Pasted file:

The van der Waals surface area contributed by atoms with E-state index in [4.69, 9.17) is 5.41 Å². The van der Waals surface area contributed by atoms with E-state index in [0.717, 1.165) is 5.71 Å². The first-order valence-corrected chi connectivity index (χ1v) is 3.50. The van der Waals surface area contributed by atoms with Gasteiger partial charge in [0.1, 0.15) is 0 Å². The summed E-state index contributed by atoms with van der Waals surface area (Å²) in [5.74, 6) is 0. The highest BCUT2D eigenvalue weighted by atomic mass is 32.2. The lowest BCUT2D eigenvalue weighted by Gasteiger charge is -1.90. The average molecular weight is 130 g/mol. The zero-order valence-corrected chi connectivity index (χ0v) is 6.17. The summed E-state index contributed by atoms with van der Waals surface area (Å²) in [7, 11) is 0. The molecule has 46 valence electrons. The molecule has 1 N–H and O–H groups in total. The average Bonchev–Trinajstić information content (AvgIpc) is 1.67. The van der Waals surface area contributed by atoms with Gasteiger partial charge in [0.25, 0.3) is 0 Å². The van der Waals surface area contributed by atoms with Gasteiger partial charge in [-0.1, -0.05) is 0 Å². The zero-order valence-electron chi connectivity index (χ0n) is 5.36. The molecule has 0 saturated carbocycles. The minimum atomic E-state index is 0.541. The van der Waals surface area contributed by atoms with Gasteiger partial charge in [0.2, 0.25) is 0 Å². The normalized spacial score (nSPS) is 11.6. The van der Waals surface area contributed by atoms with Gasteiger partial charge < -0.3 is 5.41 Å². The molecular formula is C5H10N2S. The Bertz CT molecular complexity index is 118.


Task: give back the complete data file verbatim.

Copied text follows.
The van der Waals surface area contributed by atoms with E-state index in [4.69, 9.17) is 5.41 Å². The van der Waals surface area contributed by atoms with E-state index in [0.717, 1.165) is 5.71 Å². The first-order valence-corrected chi connectivity index (χ1v) is 3.50. The van der Waals surface area contributed by atoms with Gasteiger partial charge in [0.1, 0.15) is 0 Å². The summed E-state index contributed by atoms with van der Waals surface area (Å²) in [5.74, 6) is 0. The highest BCUT2D eigenvalue weighted by atomic mass is 32.2. The lowest BCUT2D eigenvalue weighted by Gasteiger charge is -1.90. The average molecular weight is 130 g/mol. The zero-order valence-corrected chi connectivity index (χ0v) is 6.17. The summed E-state index contributed by atoms with van der Waals surface area (Å²) in [7, 11) is 0. The molecule has 46 valence electrons. The molecule has 1 N–H and O–H groups in total. The average Bonchev–Trinajstić information content (AvgIpc) is 1.67. The van der Waals surface area contributed by atoms with Gasteiger partial charge in [0.25, 0.3) is 0 Å². The van der Waals surface area contributed by atoms with Gasteiger partial charge in [-0.1, -0.05) is 0 Å². The zero-order valence-electron chi connectivity index (χ0n) is 5.36. The molecule has 0 saturated carbocycles. The minimum atomic E-state index is 0.541. The van der Waals surface area contributed by atoms with Gasteiger partial charge in [0.2, 0.25) is 0 Å². The normalized spacial score (nSPS) is 11.6. The van der Waals surface area contributed by atoms with Gasteiger partial charge < -0.3 is 5.41 Å². The molecular formula is C5H10N2S. The Bertz CT molecular complexity index is 118.